The other item is a fragment, from Bach's Leipzig period like most of his cantatas and similar. It is a majestic three-and-a-half-minute chorus celebrating some triumph of good over evil. This is much the tone of the other items except for Christus lag, and I found that the generally optimistic note, offset by just one of the works, made the set seem well planned and the items well chosen. Whether they have completely won me over I don't know, and it certainly does not amount to an outright conversion, but they have taken me a long way with them. The recordings are good too (1989 and 1993), and although the liner note is vestigial it is still informative up to a point, and I have certainly seen a lot worse. The value offered is excellent, but of course it all starts from a base of some of the most sublime music in the world. Play and sing it with conviction sympathy and understanding and you can suit yourself from there on regarding the precise details of voices per part.
15 of 16 people found the following review helpful
This, the revised Magnificat of 1733, with transverse flutes instead of recorders and in D major (from Eb), shows Bach at his most rapturous, inventive and lyrical (even if the actual lyrics were someone else's!).
From the off, Andrew Parrott sets an urgent pace. Although none of the early numbers is indecently over-hasty, none of them gives much pause for thought either, and we have the faint suspicion, initially at least, that Parrott must have had an important connection to make just after the recording. But if the first track, 'Magnificat', seems a bit too jaunty, put it down to the subtle, sub-conscious conditioning you received from those over-sedate recordings of the 60s and 70s. The second number, Et exultavit, is even pacier, and the delivery by first soprano Emily Van Evera, is clipped to suit the tempo. But her pure, unaffected singing style is admirably Baroque and her intonation spot-on. On reflection, of course, the context demands pace and vitality, without a hint of lethargy. Anyway, when we really need some time and space, we get it. The third number, 'Quia respexit', is more expansive. And by the time we hear the central section, Quia fecit and Et misericordia, we have adjusted. The duet with its soulful, minor-third harmonies (in B minor? I can't find the score), is a particular highlight.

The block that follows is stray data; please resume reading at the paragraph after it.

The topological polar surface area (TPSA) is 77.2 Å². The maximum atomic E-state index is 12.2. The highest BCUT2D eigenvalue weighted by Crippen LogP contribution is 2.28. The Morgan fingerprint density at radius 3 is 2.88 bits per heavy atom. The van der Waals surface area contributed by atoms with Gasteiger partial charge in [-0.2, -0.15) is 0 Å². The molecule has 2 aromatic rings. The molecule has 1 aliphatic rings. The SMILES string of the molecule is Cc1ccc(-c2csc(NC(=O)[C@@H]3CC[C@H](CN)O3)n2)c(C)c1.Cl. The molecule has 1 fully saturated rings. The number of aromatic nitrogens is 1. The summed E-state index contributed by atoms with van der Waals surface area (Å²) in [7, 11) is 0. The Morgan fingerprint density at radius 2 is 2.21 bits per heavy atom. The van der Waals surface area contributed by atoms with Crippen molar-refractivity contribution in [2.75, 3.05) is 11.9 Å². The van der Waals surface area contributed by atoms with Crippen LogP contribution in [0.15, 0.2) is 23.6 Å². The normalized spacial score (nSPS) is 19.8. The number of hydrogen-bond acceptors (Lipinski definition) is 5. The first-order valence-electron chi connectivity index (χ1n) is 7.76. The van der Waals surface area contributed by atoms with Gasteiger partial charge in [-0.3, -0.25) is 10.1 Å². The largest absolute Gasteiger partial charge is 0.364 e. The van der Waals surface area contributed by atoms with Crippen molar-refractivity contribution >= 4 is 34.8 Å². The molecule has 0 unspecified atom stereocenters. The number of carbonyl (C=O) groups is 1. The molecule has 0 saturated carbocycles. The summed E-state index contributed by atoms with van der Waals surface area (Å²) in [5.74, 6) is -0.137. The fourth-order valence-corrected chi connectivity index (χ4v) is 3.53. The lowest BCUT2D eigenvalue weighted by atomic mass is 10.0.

Bach's Magnificat is the music of delight as well as devotion, and is the kind of stuff that the devout secularist can enjoy as readily as anyone else. The musical ideas are thick and fast (Bach was in a hurry, too). Parrott's recording impressively conveys a mood of jubilation that is continued into the next work on CD1, the contemporaneous Ascension Oratorio/Cantata, whose trumpets and bright optimism make it an obvious companion piece.
23 of 25 people found the following review helpful
on 2 November 2001
brilliant brilliant brilliant pieces and an excellent recording! At last a performance of the Magnificat faster than the usual snails pace! It needs to be proclaimed that Bach has to be played quickly, the musicians have finally got the right idea this time. Also of notable worth is the joyous chorus 'Nun ist das Heil und die Kraft' A testament to the GENIUS of Bach.